Huh. So it’s been an interesting few months.

Oh dang.

Last Fall I published my writeup on the TypeBoy Keyboard & The TypePak Cartridge. It’s a split ergonomic keyboard with a twist: The keyboard’s microcontroller and battery are housed on a daughterboard built into a Game Boy Advance cartridge. It was a fun nostalgic indulgence, and I was happy to see it featured on the always delightful Keyboard Builder’s Digest. The next thing I knew, it was popping up on The Verge’s storystream and Ars Technica was reaching out for a comment. I’m still floored with all of the positive coverage and feedback.

Getting featured in two of my favorite tech blogs probably would have been the highlight of my 2023 had I not been getting married a few weeks later. Needless to say I’ve been a little busy.

But I’m back with a new keyboard design! It’s... very similar to my previous keyboard design. That’s right folks, I’ve achieved one of the elusive milestones of hobbyist electronics: I created a cost saving reusable design and actually reused it in a followup project.

Introducing the Mark II

The original TypeBoy and the new Mark II.

The TypeBoy MkII is another TypePak-compatible 58-key split ergonomic keyboard. If you didn’t get a chance to read my initial writeup, the TypePak is a small cartridge containing all of the electronics needed to drive a mechanical keyboard. It houses a Bluetooth XIAO microcontroller, a LiPo battery, a shift register, and a Sharp Memory Display. (If you manage not to accidentally crack it while assembling things.) The TypePak allows you to quickly move a microcontroller between keyboards, but a large part of its appeal is just the aesthetics. The TypePak cartridge slot takes up a bit more space than a typical Pro Micro header stack, but it’s certainly a head turner.

While I was overall incredibly happy with how the initial TypeBoy design turned out, there were a few small issues that needed addressing. The largest impetus for making a new keyboard was a mistake in the routing of the original TypeBoy's power switch. The oversight left the right half permanently stuck in the "on" position. It worked fine in day to day usage, but I logged in on one too many Mondays to discover my keyboard’s battery had died over the weekend.

Rather than doing a straight revision on the initial design, the Mark II experiments in a few areas. The largest deviation from the original TypeBoy is the case design. The original TypeBoy used a 3D printed case loosely inspired by the GEIST Totem. It was fine, but my aging printer gave me a surprising amount of trouble for that build. A bit more tinkering probably would have solved the rough spots I was having with it, but I decided to try a different approach.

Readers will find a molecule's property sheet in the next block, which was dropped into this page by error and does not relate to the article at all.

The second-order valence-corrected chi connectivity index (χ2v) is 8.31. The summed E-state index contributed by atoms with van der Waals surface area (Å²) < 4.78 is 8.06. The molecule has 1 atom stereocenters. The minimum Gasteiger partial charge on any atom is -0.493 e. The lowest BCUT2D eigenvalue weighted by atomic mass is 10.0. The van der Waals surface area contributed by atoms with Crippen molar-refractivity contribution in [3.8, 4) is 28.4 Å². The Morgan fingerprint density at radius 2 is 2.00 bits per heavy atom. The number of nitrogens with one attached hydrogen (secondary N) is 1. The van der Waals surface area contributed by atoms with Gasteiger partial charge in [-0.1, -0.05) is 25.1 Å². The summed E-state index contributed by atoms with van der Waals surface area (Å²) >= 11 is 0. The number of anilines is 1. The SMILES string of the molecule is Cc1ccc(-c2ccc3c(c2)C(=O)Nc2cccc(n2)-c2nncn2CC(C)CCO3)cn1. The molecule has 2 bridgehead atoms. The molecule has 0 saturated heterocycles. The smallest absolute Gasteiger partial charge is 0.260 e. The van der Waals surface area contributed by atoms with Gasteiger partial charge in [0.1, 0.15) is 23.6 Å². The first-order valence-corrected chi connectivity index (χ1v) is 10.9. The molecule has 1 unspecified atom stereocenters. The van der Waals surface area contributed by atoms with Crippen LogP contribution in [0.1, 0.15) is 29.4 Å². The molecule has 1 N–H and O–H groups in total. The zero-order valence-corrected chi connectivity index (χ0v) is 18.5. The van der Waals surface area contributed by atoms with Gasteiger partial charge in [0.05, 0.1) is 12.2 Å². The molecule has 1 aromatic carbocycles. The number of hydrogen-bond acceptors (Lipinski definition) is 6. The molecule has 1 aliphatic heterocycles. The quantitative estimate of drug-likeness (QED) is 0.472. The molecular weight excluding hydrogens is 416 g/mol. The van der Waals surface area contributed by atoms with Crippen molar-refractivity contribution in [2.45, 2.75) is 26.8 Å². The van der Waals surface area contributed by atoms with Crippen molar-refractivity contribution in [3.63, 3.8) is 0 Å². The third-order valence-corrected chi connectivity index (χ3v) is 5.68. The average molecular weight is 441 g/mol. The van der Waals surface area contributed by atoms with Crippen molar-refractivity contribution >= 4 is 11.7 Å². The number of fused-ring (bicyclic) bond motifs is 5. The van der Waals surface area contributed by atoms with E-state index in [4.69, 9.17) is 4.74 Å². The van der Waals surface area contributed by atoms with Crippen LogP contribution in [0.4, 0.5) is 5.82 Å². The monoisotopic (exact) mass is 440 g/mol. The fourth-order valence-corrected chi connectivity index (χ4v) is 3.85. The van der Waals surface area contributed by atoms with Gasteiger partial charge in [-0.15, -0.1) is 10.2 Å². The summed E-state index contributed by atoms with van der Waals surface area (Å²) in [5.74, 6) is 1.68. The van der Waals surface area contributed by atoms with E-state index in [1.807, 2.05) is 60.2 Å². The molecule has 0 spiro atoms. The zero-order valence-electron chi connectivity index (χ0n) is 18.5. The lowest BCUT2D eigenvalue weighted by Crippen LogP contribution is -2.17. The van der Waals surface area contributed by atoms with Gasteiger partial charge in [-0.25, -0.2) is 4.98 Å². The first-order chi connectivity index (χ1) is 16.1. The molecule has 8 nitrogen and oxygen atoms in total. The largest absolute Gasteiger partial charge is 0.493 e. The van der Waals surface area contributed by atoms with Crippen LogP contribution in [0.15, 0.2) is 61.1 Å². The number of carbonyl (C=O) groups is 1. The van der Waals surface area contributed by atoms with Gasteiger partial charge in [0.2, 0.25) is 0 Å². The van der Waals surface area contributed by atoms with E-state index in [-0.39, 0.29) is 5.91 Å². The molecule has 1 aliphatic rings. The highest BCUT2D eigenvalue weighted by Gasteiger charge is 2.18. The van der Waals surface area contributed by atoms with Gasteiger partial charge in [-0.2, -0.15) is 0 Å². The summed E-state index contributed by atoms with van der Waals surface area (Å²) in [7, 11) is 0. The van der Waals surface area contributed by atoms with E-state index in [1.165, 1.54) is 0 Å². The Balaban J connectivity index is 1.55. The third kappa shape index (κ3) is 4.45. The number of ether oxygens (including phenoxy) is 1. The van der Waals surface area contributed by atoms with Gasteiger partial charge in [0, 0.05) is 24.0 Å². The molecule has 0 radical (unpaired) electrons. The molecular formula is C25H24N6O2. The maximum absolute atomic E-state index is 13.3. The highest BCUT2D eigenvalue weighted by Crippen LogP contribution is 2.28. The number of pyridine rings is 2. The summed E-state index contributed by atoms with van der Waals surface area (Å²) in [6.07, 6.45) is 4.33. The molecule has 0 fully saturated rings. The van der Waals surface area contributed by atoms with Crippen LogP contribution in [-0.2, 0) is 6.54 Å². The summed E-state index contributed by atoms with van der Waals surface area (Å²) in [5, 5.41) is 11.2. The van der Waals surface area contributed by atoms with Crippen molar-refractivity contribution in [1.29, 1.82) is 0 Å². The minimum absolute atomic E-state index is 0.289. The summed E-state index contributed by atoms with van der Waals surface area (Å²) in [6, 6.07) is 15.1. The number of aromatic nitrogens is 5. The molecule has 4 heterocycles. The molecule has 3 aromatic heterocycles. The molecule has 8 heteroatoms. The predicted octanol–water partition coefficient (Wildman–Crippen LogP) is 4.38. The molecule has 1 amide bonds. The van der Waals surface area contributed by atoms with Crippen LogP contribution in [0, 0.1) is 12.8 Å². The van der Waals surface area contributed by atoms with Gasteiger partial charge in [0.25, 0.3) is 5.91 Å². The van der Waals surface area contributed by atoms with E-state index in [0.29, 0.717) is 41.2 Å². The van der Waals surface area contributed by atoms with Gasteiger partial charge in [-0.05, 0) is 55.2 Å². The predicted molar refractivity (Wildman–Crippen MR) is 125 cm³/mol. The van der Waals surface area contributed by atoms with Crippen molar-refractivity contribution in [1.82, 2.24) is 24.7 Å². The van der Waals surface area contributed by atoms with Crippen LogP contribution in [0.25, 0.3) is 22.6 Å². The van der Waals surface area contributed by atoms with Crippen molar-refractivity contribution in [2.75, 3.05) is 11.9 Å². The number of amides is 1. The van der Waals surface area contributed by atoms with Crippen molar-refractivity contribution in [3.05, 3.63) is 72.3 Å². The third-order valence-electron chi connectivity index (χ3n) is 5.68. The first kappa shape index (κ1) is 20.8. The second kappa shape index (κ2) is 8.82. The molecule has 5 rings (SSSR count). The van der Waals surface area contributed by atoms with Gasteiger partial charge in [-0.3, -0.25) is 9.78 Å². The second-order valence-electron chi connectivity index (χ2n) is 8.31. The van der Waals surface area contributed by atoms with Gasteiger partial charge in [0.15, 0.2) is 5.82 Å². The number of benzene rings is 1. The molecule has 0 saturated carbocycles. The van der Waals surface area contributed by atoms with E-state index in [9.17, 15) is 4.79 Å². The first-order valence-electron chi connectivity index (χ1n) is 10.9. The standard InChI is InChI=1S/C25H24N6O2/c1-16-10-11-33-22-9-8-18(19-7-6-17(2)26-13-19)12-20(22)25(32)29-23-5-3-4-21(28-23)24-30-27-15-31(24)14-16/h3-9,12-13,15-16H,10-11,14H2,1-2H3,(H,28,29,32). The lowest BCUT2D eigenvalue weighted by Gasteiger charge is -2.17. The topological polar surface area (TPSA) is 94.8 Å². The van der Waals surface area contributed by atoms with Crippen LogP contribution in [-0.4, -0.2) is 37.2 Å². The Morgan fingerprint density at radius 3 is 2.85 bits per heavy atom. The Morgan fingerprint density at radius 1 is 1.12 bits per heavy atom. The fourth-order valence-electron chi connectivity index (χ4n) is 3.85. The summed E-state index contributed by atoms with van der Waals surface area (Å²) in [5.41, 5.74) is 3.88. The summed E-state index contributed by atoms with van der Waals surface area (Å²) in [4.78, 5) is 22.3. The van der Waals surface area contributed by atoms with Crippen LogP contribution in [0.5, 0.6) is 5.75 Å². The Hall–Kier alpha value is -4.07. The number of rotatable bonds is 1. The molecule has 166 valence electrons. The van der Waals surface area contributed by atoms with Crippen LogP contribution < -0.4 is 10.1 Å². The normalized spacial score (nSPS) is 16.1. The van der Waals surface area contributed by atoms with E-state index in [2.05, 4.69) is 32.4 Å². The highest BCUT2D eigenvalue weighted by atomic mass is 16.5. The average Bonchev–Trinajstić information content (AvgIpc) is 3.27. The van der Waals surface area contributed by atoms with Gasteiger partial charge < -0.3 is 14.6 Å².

The layers of the TypeBoy Mk II and its cartridge slot.

The TypeBoy MkII instead uses a take on the “PCB Sandwich” design. The keyboard’s switches, cartridge connector, and other hardware are all attached to the main PCB. If you’d like to make this keyboard, you technically only need to fabricate the main PCB. Underneath the main board however are 2mm worth of hotswap sockets and exposed key switch pins. It’s not strictly necessary to cover these up, but most people like having a flat protective bottom for their keyboard.

Japan's original Game Boy box.

To protect the underside of the Mark II, I skipped my usual 3D printed route and instead had a pair of inert PCBs made to completely cover the bottom. They feature silkscreen line art inspired by the Game Boy and Game Boy Advance. They’re a little minimalist as far as PCB art goes, but it was something I didn’t have too much trouble whipping together in Figma in an afternoon. To keep the nostalgia trend going, they’re loosely based on the line art design of the original Japanese Game Boy box.

Great artists borrow, right? I'm pretty sure that's not a standard Tetris board.

I could have stopped there, but this is a sandwich, right? I wanted to include a top piece as well. The TypeBoy Mark II is still using the bright red Choc Red Pro switches from my old ChonkV build, and I wanted something purple to cover them up.

Many traditional keyboard builds will use what’s known as a “Switch Plate”. This is a layer of the case which as a square cutout for every key that the switch is designed to snap into. It provides a lot of extra stability to keyboard builds using MX switches, but it’s less necessary for Choc switch keyboards. They rest fairly sturdily in their hotswap sockets already, and the switch plate only sits 0.5mm above the main PCB.

The TypeBoy Mk II eschews a full switch plate and instead just has a small PCB running around the border of the keys. This not only obscures the bright red housing of the switches, but it also covers the right angle power switch, reset button, and rotary encoder. It rests a full 4.5mm above the main PCB.